The story as a whole may not seem too original when you step back and look at is as a whole, but is really a wonderful tale, with plenty of twists. The climax and ending, although not as powerful as those in Miyazaki's more fantastic films (such as Nausicaa and Princess Mononoke) is engaging and fun. The political aspects of the story are interesting, but like Marco's background, which it is tied with, does not take over the story as in some movies. The cinema scene is the most of it and is well crafted to give you the gist of what's going on without boring you.
There is plenty of humour in the film, mostly revolving around the Mama Aiuto sky gang but also about Marco and Piccolo's rebuilding of Marco's plane. The most obvious in-joke is when Piccolo installs a 'Ghibli' engine into Marco's plane. Watching a full team of Piccolo's female family working n the plane is highly amusing as it overturns Marco's semi-sexist attitudes about women in men's job. Surprisingly, the film features no "chauvinist pig" jokes. The flash lamp argument between the sky gangs before the attack on the liner is hilarious, as are the actions of the Mama Aiutos, especially their captain at the carnival preceding the fight. Watching Fio, a girl of seventeen, talk down an entire gang of pirates is worth your time on its own.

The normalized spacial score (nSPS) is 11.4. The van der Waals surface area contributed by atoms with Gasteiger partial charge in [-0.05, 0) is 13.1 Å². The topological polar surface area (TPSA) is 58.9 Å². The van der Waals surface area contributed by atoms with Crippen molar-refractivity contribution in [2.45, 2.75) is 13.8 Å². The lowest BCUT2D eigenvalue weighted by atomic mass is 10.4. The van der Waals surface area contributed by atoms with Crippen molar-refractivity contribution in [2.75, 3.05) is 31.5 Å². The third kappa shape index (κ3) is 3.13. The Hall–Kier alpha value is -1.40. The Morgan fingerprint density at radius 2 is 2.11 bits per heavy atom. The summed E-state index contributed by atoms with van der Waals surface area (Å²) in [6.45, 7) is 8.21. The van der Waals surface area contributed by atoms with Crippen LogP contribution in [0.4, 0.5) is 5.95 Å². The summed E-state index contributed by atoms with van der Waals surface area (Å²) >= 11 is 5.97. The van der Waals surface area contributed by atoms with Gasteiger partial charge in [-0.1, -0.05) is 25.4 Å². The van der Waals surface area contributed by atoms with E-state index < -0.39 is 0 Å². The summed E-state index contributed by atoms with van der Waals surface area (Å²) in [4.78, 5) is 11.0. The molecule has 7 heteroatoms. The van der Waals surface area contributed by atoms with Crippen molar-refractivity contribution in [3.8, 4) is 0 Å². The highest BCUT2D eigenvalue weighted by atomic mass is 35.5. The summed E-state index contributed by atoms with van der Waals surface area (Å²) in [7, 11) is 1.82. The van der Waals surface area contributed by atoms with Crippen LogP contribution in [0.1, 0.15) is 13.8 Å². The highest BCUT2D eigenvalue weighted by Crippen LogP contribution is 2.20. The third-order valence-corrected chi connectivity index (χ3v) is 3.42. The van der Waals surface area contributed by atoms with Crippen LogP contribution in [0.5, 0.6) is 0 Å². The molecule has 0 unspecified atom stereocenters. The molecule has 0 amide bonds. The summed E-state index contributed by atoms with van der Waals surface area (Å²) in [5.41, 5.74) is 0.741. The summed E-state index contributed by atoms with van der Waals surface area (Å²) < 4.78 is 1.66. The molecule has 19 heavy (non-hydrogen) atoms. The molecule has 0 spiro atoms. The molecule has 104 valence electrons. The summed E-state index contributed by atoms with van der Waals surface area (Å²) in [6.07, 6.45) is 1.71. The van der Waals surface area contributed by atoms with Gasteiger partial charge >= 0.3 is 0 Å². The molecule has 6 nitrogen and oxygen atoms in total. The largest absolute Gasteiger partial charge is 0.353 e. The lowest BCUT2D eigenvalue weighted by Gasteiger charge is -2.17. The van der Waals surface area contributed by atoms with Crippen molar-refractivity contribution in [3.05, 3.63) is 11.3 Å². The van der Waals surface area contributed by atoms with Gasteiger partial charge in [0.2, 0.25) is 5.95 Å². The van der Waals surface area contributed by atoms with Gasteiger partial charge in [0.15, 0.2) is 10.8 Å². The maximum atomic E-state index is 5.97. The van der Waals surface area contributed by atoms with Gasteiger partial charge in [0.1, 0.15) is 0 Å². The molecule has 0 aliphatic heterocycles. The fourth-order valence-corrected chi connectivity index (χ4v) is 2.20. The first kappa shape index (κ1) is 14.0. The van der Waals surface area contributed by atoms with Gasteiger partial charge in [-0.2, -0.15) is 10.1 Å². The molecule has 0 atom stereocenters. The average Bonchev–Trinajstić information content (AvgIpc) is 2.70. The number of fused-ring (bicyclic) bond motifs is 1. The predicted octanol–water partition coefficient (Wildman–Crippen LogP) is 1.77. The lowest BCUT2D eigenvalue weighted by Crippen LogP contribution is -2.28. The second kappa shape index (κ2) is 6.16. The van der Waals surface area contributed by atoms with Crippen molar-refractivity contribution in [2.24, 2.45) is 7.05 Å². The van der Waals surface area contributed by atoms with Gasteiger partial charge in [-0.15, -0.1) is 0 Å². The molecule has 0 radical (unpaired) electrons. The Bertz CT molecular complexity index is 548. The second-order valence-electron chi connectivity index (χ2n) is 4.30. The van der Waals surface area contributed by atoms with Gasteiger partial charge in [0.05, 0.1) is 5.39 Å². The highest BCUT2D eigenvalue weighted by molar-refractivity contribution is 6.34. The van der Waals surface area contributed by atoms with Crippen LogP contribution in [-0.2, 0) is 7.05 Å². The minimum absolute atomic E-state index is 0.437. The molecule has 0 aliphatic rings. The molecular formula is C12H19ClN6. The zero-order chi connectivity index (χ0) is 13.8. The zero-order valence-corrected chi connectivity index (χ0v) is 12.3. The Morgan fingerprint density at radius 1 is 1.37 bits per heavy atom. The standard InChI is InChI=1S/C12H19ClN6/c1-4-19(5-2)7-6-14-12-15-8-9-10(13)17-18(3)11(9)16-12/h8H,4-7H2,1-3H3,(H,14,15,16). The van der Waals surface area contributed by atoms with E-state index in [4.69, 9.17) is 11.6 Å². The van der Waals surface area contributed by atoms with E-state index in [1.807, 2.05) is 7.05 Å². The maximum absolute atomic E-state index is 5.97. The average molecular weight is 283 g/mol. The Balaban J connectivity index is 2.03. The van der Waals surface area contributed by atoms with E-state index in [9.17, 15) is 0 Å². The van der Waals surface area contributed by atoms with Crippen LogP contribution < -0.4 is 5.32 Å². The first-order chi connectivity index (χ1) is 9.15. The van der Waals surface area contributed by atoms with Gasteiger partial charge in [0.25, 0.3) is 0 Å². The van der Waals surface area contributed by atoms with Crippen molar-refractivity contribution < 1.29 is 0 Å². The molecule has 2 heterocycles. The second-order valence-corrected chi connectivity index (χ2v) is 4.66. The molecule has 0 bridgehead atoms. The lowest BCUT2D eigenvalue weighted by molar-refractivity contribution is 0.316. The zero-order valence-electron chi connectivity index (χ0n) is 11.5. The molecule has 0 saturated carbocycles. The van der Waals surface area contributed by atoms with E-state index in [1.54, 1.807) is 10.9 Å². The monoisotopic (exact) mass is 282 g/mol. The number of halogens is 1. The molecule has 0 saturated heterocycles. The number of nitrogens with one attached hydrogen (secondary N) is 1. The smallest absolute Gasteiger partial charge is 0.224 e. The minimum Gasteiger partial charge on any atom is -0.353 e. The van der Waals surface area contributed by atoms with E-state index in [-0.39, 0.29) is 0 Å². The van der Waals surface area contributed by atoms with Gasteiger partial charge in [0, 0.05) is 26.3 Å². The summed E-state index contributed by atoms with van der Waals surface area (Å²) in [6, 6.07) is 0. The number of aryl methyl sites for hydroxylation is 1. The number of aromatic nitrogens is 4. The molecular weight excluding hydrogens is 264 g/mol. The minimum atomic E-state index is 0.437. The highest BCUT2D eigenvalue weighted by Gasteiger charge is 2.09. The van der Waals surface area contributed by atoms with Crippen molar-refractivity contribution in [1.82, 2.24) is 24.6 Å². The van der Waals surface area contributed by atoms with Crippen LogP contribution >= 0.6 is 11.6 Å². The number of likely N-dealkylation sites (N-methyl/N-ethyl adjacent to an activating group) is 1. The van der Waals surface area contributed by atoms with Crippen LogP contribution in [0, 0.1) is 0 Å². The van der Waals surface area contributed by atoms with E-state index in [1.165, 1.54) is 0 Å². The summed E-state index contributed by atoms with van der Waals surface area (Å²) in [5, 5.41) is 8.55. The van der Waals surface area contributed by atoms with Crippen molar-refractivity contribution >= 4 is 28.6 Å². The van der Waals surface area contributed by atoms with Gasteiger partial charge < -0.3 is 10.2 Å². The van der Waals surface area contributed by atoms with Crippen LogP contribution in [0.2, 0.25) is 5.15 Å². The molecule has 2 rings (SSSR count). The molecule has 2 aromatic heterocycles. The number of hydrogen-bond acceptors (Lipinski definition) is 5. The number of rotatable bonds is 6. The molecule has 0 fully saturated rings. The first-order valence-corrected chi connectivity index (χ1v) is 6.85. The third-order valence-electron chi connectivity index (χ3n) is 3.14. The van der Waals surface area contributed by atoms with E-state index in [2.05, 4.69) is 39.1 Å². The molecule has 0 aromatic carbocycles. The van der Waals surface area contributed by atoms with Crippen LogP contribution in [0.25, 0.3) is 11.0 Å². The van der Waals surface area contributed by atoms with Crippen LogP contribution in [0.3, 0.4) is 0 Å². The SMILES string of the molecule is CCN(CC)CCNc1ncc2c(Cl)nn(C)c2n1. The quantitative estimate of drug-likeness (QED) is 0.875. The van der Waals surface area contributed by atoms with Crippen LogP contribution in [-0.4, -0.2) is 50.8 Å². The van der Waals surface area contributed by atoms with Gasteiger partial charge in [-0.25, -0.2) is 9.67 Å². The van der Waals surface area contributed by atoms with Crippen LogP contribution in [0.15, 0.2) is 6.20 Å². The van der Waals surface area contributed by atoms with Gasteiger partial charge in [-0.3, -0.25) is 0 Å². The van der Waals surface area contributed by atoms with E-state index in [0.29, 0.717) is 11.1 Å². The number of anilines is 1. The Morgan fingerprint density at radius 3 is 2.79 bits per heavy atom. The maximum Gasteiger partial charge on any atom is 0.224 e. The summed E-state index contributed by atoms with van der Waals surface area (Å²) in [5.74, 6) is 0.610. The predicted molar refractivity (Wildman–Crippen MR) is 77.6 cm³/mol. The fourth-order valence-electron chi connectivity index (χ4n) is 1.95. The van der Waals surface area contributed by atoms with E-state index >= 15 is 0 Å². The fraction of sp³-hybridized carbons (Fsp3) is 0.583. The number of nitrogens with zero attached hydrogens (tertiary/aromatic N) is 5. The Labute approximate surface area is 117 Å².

The end of the film is yet another interesting twist, and the final narrative makes for a very strange ending, but not necessarily a bad one. Overall, Porco Rosso is a wonderful film which will appeal to all. This film leaves me with two enduring images: the silent place above the clouds where the pilots go, and Marco, in the middle of the night, selecting his bullets by lamp light.
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Laputa is the closest thing I can think of, with an extra veil of fantasy which this film lacks.
Notes and Trivia
Porco Rosso is based on a short, 15-page watercolor comic by Hayao Miyazaki called "Hikoutei Jidai" ("Age of the Flying Boat"). It was originally serialized during 1989 in a Japanese magazine for scale model enthusiasts, Model Graphix. Way back in 1993 it was published in English in Animerica magazine.
Aside from Disney's high-profile dub, there was also a little-known English dub made so the movie could be shown as an in-flight movie on Japan Airlines. This version was, apparently, also shown on Australian TV.
US DVD Review
The 2-disc set, like the rest of Disney's North American Ghibli DVDs, is spectacular. The video is beautiful anamorphic widescreen, there are full soundtracks in Japanese, English (with a big-name cast), and French (also big-name), plus a proper English subtitle track, as the English dialogue differs significantly from the original. The second disc is full of extras. The only down side of the whole thing is that when you start playing the film it begins with a brief commentary by John Lasseter; it's easy to skip, but annoying.
Though there is some violence and very vague mature themes, everything is light and mild enough to be suitable for most ages.
Violence: 1 - Dogfights and slapstick and its all pretty harmless.
Nudity: 0 - Bzzzt. Miyazaki, remember?
Sex/Mature Themes: 1 - Light romance.
Language: 1 - Nothing of note.